(Last update: August 1, 2019)
Medical Marijuana: Yes(But Extremely Limited in Scope)
Recreational Marijuana: No
In-Home Cultivation: No
Political will for reform growing; small changes made this session
Despite minor victories, the Texas Legislature adjourned without passing any major cannabis reforms.
During the 2019 legislative session, the state expanded its low-THC medical marijuana program with the passage of HB 3703. The law added the following qualifying conditions: multiple sclerosis, ALS, terminal cancer, autism, spasticity, epilepsy, and incurable neurodegenerative diseases. Previously, only those with intractable epilepsy could qualify for medical marijuana. However, the 0.5% cap on THC was not repealed. The low-THC cap is the single biggest barrier for patient relief in Texas’ medical marijuana program.
Meanwhile, HB 1365, a bill that would have significantly expanded Texas’ medical marijuana program passed in the House of Representatives but was not heard in the Senate. Likewise, HB 63, a bill that would have decriminalized marijuana, passed in the House but was not heard in the Senate. Lt. Governor Dan Patrick (D) — who serves as Senate president — was strongly opposed to the bill.
Texas launches low-THC medical marijuana program, but few can participate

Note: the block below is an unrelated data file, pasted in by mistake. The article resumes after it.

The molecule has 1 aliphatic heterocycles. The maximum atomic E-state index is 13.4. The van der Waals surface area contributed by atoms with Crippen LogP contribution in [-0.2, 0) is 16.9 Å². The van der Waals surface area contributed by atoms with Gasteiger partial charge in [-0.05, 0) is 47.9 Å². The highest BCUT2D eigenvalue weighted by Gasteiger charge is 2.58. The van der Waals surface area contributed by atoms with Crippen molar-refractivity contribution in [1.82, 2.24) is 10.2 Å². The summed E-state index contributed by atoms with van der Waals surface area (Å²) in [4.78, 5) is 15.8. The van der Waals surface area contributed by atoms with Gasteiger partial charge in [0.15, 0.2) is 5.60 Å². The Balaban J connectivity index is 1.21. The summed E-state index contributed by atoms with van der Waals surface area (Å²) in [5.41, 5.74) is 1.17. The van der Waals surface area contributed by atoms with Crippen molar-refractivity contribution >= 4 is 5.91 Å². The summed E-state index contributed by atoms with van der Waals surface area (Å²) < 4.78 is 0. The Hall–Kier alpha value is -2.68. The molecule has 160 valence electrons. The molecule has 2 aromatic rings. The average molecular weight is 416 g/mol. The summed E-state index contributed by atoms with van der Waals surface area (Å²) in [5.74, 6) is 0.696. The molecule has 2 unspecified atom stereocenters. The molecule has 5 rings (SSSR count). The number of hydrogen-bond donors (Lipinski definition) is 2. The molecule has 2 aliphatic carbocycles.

In early 2018, the first sales of low-THC medical cannabis began in Texas, pursuant to the Compassionate Use Program. While the program is surely helping some patients, it is flawed, extremely limited, and leaves most patients behind.
Initially, only patients who suffered from serious seizure conditions could participate, leaving behind a huge number of Texans who suffer from other conditions, including cancer, PTSD, and many who will otherwise have to rely on opioid-based medicine. While the law was improved somewhat in 2019, when additional qualifying conditions were added, major flaws remain.
The law unnecessarily puts physicians at risk: State law requires physicians to write prescriptions for marijuana products, yet prescriptions for cannabis are clearly illegal under federal law, placing doctors at potential risk.
As noted, it is also limited to very low-THC cannabis.
Finally, the state approved only three companies to operate medical cannabis businesses in the entire state. Each serve as cultivator, processor, and dispensary for those patients in Texas who qualify.
In past years, lawmakers have proposed comprehensive programs, but none have passed. The legislature doesn’t reconvene again until 2021.